The Department of Transportation’s Office of Pipeline Safetyreported yesterday that El Paso Natural Gas has submitted theresults of its tests on the one line (Line 1110) that was the leastaffected by the Aug. 19 explosion and fire on El Paso’s South Mainsystem, as well as a plan for returning the line back to operation.
“At this point we are reviewing” both, said DOT spokeswomanDebbie Hinz. Asked when there would be more definite news aboutwhen Line 1110 would be returned to service, she said “when weapprove it.”
In related action, the OPS has issued a bulletin to owners andoperators of natural gas transmission pipelines to review theirmonitoring programs and operations for determining the “existenceor severity” of internal corrosion in their systems.
The OPS bulletin comes after its preliminary investigation intothe blast on El Paso near Carlsbad, NM, which killed 11 people andleft one critically injured, “found internal wall thinning ondamaged pipe that was consistent with internal corrosion.” Also, it”follows a review of [pipeline] incidents involving internalcorrosion, some of which resulted in loss of life, injuries andsignificant property damage.”
Agency review of incident reports and inspections “indicatedthat better industry guidance is needed to determine the bestpractices for monitoring the potential for internal corrosion inoperator pipelines,” the OPS advisory bulletin said.
It advised gas pipelines to refer to the recommendedcorrosion-monitoring practices of the national consensus standardsorganizations, including the American Petroleum Institute, theNational Association of Corrosion Engineers, and the Gas PipingTechnology Committee (GPTC).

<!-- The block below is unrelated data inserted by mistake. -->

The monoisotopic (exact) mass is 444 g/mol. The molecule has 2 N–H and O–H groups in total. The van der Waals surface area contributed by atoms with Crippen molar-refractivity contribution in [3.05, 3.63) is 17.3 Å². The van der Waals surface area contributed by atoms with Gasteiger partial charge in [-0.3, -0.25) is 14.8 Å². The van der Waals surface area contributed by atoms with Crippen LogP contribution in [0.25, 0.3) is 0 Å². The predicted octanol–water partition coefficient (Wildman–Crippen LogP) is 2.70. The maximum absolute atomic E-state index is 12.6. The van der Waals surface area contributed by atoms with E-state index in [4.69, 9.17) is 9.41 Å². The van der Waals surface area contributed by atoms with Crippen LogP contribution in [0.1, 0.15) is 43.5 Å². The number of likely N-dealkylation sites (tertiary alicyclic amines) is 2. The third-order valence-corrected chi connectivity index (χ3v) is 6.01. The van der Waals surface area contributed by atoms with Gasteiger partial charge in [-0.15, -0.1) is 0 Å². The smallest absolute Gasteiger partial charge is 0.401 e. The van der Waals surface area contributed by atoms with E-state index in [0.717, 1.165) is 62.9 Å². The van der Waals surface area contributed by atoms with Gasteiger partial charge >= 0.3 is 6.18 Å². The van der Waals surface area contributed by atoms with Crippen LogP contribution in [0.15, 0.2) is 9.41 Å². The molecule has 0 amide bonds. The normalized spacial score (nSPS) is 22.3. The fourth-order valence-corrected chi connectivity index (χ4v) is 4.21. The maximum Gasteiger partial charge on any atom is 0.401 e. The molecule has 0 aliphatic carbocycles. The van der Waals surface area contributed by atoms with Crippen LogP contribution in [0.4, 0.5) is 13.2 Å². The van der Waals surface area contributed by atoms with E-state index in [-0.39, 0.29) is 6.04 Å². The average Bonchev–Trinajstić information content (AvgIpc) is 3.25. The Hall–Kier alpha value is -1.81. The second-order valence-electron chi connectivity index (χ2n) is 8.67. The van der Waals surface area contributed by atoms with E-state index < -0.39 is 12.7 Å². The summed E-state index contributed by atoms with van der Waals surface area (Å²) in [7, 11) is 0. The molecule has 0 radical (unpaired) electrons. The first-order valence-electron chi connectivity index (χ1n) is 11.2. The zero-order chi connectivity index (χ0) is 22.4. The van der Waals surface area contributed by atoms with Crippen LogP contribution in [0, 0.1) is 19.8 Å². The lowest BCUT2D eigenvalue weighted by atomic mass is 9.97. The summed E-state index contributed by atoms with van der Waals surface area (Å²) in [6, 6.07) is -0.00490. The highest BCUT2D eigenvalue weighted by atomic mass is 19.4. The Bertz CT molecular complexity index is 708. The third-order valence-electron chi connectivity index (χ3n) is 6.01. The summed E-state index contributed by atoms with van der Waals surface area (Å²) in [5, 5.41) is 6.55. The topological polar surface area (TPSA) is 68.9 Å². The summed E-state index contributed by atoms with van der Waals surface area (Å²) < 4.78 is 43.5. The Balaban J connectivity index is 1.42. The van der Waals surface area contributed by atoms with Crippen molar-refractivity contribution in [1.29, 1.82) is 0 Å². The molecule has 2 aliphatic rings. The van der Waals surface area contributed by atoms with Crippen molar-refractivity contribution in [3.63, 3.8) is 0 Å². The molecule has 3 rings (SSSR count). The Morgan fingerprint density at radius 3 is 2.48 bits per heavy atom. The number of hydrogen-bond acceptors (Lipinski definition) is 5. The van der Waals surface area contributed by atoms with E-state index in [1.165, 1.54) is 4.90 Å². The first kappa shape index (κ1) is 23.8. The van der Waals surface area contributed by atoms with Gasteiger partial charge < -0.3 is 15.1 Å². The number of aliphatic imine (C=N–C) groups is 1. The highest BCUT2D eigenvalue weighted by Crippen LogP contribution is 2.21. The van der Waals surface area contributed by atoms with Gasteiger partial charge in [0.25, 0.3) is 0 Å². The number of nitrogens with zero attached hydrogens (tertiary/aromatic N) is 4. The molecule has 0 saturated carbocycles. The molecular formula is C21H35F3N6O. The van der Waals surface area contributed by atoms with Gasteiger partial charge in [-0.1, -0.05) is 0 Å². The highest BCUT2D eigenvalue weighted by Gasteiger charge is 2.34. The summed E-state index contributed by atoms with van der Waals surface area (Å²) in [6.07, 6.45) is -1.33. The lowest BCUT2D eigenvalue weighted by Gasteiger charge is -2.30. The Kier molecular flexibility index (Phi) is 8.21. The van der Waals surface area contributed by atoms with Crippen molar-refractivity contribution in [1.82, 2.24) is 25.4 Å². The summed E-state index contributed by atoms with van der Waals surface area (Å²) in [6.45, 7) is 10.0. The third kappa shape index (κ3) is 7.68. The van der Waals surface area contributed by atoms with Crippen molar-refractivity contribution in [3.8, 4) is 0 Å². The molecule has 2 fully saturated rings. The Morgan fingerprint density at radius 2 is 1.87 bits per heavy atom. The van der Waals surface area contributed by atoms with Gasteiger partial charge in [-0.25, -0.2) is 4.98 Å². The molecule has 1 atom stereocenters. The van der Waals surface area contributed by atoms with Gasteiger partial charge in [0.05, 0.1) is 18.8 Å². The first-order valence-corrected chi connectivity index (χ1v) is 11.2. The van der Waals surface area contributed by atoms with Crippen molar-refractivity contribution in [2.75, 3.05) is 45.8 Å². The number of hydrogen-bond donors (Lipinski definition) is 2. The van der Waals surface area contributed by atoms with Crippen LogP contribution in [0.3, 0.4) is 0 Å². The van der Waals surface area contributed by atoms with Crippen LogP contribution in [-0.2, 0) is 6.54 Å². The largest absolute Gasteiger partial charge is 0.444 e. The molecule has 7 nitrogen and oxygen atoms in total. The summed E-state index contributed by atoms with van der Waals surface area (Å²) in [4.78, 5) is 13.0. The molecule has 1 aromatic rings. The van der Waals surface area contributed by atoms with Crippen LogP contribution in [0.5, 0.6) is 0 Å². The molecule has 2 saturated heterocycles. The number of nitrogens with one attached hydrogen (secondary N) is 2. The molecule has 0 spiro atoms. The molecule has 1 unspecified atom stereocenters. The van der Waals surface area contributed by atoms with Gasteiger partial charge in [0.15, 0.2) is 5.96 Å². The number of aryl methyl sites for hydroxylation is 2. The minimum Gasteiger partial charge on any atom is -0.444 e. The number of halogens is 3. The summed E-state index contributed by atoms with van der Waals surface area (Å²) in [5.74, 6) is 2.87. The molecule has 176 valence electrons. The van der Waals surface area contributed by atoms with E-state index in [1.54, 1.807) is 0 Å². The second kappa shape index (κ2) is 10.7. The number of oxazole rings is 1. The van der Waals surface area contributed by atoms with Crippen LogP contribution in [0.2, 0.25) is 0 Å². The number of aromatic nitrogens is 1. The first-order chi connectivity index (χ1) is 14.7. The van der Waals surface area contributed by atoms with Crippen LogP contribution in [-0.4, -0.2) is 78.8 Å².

The OPS noted that the GPTC is considering modifying its “Guidefor Gas Transmission and Distribution Piping Systems” to addressdesign considerations, corrective measures and detection techniquesfor internal corrosion.
It recommended that gas pipelines give “special attention” to anumber of specific conditions, including flow characteristics, pipelocation (especially drips, deadlegs and sags, which are on-linesegments that are not cleaned by pigging or other methods),fittings and/or “stabbed” connections which could affect gas flow,operating temperature and pressure, water content, carbon dioxideand hydrogen sulfide content, carbon dioxide partial pressure,presence of oxygen and/or bacteria, and sediment deposits.
OPS further urged gas pipelines to focus their review onsegments downstream of gas production and storage fields, where itsaid corrosive elements most often accumulate. Also, “reviewconditions in pipeline segments with low spots, sharp bends, suddendiameter changes, and fittings that restrict flow or velocity, andsegments in unusual terrain. These features can contribute to theformation of internal corrosion by allowing condensates to settleout of the gas stream.”
For further information, contact DOT’s Richard Huriaux by phoneat (202) 366-4565 or by e-mail at firstname.lastname@example.org.
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